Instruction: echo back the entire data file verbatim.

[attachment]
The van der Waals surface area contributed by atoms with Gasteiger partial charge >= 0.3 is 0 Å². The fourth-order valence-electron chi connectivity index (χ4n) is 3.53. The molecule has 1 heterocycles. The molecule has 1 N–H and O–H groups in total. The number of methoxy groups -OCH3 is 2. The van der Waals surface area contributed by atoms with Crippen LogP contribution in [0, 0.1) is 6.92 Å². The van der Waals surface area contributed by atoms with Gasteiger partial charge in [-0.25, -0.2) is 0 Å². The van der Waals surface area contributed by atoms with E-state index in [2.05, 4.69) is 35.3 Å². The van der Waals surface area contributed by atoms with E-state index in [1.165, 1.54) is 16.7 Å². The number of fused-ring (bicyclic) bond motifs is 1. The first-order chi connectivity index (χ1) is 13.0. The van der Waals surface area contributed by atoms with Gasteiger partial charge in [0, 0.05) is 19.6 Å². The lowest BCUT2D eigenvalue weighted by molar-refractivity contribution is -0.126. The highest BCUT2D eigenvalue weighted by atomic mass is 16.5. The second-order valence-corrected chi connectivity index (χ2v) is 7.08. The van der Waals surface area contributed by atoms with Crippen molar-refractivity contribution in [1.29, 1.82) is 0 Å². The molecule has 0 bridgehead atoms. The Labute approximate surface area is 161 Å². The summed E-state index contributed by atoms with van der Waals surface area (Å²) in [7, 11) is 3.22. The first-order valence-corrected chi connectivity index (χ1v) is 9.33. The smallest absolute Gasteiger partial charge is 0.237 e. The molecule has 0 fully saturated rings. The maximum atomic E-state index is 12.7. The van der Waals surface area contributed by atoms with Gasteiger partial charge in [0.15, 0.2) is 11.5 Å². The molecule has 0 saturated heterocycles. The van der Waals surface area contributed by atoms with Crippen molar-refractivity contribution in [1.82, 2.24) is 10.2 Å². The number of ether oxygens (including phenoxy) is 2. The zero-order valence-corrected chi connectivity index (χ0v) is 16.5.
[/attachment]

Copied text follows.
The van der Waals surface area contributed by atoms with Gasteiger partial charge >= 0.3 is 0 Å². The fourth-order valence-electron chi connectivity index (χ4n) is 3.53. The molecule has 1 heterocycles. The molecule has 1 N–H and O–H groups in total. The number of methoxy groups -OCH3 is 2. The van der Waals surface area contributed by atoms with Crippen LogP contribution in [0, 0.1) is 6.92 Å². The van der Waals surface area contributed by atoms with Gasteiger partial charge in [-0.25, -0.2) is 0 Å². The van der Waals surface area contributed by atoms with E-state index in [2.05, 4.69) is 35.3 Å². The van der Waals surface area contributed by atoms with E-state index in [1.165, 1.54) is 16.7 Å². The number of fused-ring (bicyclic) bond motifs is 1. The first-order chi connectivity index (χ1) is 13.0. The van der Waals surface area contributed by atoms with Gasteiger partial charge in [0, 0.05) is 19.6 Å². The lowest BCUT2D eigenvalue weighted by molar-refractivity contribution is -0.126. The highest BCUT2D eigenvalue weighted by atomic mass is 16.5. The second-order valence-corrected chi connectivity index (χ2v) is 7.08. The van der Waals surface area contributed by atoms with Crippen molar-refractivity contribution in [1.29, 1.82) is 0 Å². The molecule has 0 bridgehead atoms. The Labute approximate surface area is 161 Å². The summed E-state index contributed by atoms with van der Waals surface area (Å²) in [7, 11) is 3.22. The first-order valence-corrected chi connectivity index (χ1v) is 9.33. The smallest absolute Gasteiger partial charge is 0.237 e. The molecule has 0 fully saturated rings. The maximum atomic E-state index is 12.7. The van der Waals surface area contributed by atoms with Gasteiger partial charge in [0.15, 0.2) is 11.5 Å². The molecule has 0 saturated heterocycles. The van der Waals surface area contributed by atoms with Crippen molar-refractivity contribution in [1.82, 2.24) is 10.2 Å². The number of ether oxygens (including phenoxy) is 2. The zero-order valence-corrected chi connectivity index (χ0v) is 16.5.